We highlight the following:
The governing body should assume responsibility for its composition by setting the direction and approving the process for it to attain the appropriate balance of knowledge, skills, experience, diversity and independence to objectively and effectively discharge its governance role and responsibilities.
When determining the requisite number of members of the governing body, the appropriate mix of executive, non-executive and independent non-executive members should be considered.
The governing body should comprise a majority of non-executive members, most of whom should be independent.
Subject to legal provisions, each member of the governing body should submit to the governing body a declaration of all financial, economic and other interests held by the member and related parties at least annually, or whenever there are significant changes.
At the beginning of each meeting of the governing body or its committees, all members should be required to declare whether any of them has any conflict of interest in respect of a matter on the agenda. Any such conflicts should be proactively managed as determined by the governing body and subject to legal provisions.
Non-executive members of the governing body may be categorised by the governing body as independent if it includes that there is no interest, position, association or relationship which, when judged from the perspective of a reasonable and informed third party, is likely to influence unduly or cause bias in decision-making in the best interests of the organisation.

The governing body should consider the following and other indicators historically, and on a substance-over-form basis, when assessing the independence of a member of the governing body for purposes of categorisation. The member of the governing body:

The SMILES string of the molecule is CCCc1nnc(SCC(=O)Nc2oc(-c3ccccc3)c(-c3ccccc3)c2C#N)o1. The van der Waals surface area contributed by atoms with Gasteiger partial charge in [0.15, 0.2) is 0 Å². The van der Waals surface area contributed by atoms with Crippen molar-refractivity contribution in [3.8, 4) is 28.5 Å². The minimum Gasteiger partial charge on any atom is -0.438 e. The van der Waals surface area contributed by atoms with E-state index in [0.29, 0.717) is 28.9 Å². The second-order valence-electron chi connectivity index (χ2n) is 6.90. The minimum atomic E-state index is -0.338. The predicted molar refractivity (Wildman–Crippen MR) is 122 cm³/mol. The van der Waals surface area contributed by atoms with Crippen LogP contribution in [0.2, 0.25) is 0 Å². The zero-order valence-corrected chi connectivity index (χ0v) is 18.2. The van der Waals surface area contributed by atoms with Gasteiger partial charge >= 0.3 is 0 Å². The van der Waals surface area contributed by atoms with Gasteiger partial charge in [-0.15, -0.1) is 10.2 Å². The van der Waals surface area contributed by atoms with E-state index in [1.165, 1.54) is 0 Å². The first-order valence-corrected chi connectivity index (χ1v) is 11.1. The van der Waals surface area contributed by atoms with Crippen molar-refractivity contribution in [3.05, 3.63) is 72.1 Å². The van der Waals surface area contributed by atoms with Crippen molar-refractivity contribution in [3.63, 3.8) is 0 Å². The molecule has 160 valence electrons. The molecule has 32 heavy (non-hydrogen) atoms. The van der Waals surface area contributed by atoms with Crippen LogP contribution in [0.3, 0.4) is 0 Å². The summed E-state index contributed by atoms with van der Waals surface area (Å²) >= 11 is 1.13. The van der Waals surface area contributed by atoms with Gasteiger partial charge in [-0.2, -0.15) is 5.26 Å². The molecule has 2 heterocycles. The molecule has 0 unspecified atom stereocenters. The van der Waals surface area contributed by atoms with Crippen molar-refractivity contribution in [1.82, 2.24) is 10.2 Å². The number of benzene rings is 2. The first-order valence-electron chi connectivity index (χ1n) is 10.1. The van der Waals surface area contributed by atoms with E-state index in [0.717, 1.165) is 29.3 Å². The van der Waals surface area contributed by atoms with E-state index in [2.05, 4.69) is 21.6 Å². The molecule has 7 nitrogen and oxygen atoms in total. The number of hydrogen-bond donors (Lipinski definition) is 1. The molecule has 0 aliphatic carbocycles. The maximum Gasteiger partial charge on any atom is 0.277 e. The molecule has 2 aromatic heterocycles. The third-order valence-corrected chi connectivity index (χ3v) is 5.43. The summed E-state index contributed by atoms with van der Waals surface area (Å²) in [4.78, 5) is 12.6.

is a significant provider of financial capital, or ongoing funding to the organisation: or is an officer, employee or a representative of such provider of financial capital or funding;
if the organisation is a company, participates in a share-based incentive scheme offered by the company;
if the organisation is a company, owns securities in the company, the value of which is material to the personal wealth of the director;
has been in the employ of the organisation as an executive manager during the proceeding three financial years, or is related party to such executive manager;
has been designated external auditor responsible for performing the statutory audit for the organisation, or a key member of the audit team of the external audit firm, during the preceding three financial years;
Is a significant or ongoing professional adviser to the organisation, other than as a member of the governing body;
Is a member of the governing body or the executive management of another organisation which is a related party to the organisation; or
Is entitled to remuneration contingent on the performance of the organisation.
A non-executive member of the governing body may continue to serve, in an independent capacity, for longer than nine years if, upon an assessment by the governing body conducted every year after nine years, it is concluded that the member exercises objective judgment and there is no interest, position, association or relationship which, when judged from the perspective of a reasonable and informed third party, is likely to influence unduly or cause bias in decision-making.
The governing body should appoint an independent non-executive member as the lead to fulfil the following functions:
To lead in the absence of the chair.
To serve as a sounding board for the chair.